4. The individual piece shapes look logical to me and match those of the LM reasonably well. There are two pieces in the back, a sort of side-front and two fronts. The skinny piece next to the front on the LM (which you can see lapped by the third in the image above) never made much sense to me, but might if it were a full corset.
5. There is a busk in the front, but it looks like the back could either go solid and non-opening (which i don’t think they did) or have traditional lacing.

Of course I have and to complicate things and I won’t be content to make the garment as is. My plan is to use this as the basis for a 1930s corset. I will be making it up in coutil with power mesh inserts.

Next step – a mock up.

I both like and dislike this apron.


It’s more size specific thanks to a shaped bodice. Now I highly dislike commercial pattern 5/8″ seam allowances. I really haven’t run into a time when I need that much seam. Most of my patterns are at 3/8″ or 1/2″ max. It’s a good size that easily allows you to iron seams open, but if you’re making something like straps you won’t need to trim the seams before you turn.

Basically I think that 5/8″ is excessive. So I was sewing along nicely at 3/8″ and realized that I needed to follow closer to this pattern due to it’s shape in the bodice, so I picked out my tiny bit of 3/8″ and went to 1/2″. I finished stitching and ironed open my seams, turned my fabric and damn – I needed to follow the pattern. The straps had excessive fabric on the bodice portion for the strap width. Grrr. Turn, re-sew, trim stupid fabric down, turn, iron. I’m done with this pattern. I do like the waist piece.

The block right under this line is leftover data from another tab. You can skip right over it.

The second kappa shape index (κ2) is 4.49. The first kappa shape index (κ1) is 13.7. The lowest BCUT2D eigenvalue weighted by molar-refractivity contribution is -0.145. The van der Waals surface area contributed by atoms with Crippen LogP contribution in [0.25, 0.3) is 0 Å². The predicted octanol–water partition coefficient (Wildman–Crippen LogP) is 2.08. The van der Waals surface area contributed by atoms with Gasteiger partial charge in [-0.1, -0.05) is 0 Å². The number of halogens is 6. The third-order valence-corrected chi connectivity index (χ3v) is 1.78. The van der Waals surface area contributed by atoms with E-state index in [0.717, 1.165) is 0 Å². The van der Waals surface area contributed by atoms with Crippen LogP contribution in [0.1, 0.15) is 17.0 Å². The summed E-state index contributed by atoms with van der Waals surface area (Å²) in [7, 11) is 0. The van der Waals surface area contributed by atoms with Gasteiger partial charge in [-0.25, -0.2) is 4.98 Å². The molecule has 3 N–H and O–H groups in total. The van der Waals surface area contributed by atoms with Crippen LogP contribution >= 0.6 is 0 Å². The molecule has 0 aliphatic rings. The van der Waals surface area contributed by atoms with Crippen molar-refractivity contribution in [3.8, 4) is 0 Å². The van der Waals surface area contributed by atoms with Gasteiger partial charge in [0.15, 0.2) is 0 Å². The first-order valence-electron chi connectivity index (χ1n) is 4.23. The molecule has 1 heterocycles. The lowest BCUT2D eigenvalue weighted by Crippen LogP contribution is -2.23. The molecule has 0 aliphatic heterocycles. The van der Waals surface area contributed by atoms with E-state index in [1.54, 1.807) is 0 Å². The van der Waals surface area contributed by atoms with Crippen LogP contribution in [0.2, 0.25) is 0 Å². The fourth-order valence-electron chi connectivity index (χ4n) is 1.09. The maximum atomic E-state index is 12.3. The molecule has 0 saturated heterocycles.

[Edited for stupid phone-auto-complete-errors]


This apron is based on one my mother in law has that belonged to her mother. [Edit: I believe it was from the 1940s]. It’s not put together the way we would do it these days. The side seams are stitched with the wrong sides together and the seams bound on the outside with 1/4″ bias tape for decoration. The rest of the raw edges are given the same bias binding treatment.


I altered an existing pattern and didn’t like the way it had the pockets over the seams. If I avoided the seams and moved the pockets to the outside they wouldn’t be very useful so I stacked them in the center instead.


I think I’ll make this one again. =)

Two otherwise identical aprons, two ways to attach the flounce. Which is better? I know which my back objects to less…


Everything about this post from Witness2Fashion is so true for all custom garments.

Bonus – it’s got sewing photos and ads from the 1930s.

Source: Good. Fast. Cheap. Pick Two.